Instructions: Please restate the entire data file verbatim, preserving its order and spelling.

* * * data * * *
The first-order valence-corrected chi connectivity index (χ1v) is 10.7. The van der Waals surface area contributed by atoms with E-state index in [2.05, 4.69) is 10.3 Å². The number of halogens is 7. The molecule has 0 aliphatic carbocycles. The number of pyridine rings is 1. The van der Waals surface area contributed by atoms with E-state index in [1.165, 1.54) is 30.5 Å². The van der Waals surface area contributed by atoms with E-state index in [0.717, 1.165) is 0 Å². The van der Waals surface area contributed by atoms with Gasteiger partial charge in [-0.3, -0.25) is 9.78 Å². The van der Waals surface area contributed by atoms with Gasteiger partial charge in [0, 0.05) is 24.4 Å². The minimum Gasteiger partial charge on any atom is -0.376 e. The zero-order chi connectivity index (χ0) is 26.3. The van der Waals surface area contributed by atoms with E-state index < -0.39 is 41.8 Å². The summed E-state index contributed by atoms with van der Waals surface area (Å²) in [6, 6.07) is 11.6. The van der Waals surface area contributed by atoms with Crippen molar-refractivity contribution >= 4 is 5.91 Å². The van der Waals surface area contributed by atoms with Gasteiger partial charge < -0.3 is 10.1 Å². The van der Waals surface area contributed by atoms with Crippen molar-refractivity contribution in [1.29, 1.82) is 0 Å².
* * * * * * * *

The first-order valence-corrected chi connectivity index (χ1v) is 10.7. The van der Waals surface area contributed by atoms with E-state index in [2.05, 4.69) is 10.3 Å². The number of halogens is 7. The molecule has 0 aliphatic carbocycles. The number of pyridine rings is 1. The van der Waals surface area contributed by atoms with E-state index in [1.165, 1.54) is 30.5 Å². The van der Waals surface area contributed by atoms with E-state index in [0.717, 1.165) is 0 Å². The van der Waals surface area contributed by atoms with Gasteiger partial charge in [-0.3, -0.25) is 9.78 Å². The van der Waals surface area contributed by atoms with Gasteiger partial charge in [0, 0.05) is 24.4 Å². The minimum Gasteiger partial charge on any atom is -0.376 e. The zero-order chi connectivity index (χ0) is 26.3. The van der Waals surface area contributed by atoms with E-state index < -0.39 is 41.8 Å². The summed E-state index contributed by atoms with van der Waals surface area (Å²) in [6, 6.07) is 11.6. The van der Waals surface area contributed by atoms with Crippen molar-refractivity contribution >= 4 is 5.91 Å². The van der Waals surface area contributed by atoms with Gasteiger partial charge < -0.3 is 10.1 Å². The van der Waals surface area contributed by atoms with Crippen molar-refractivity contribution in [1.29, 1.82) is 0 Å².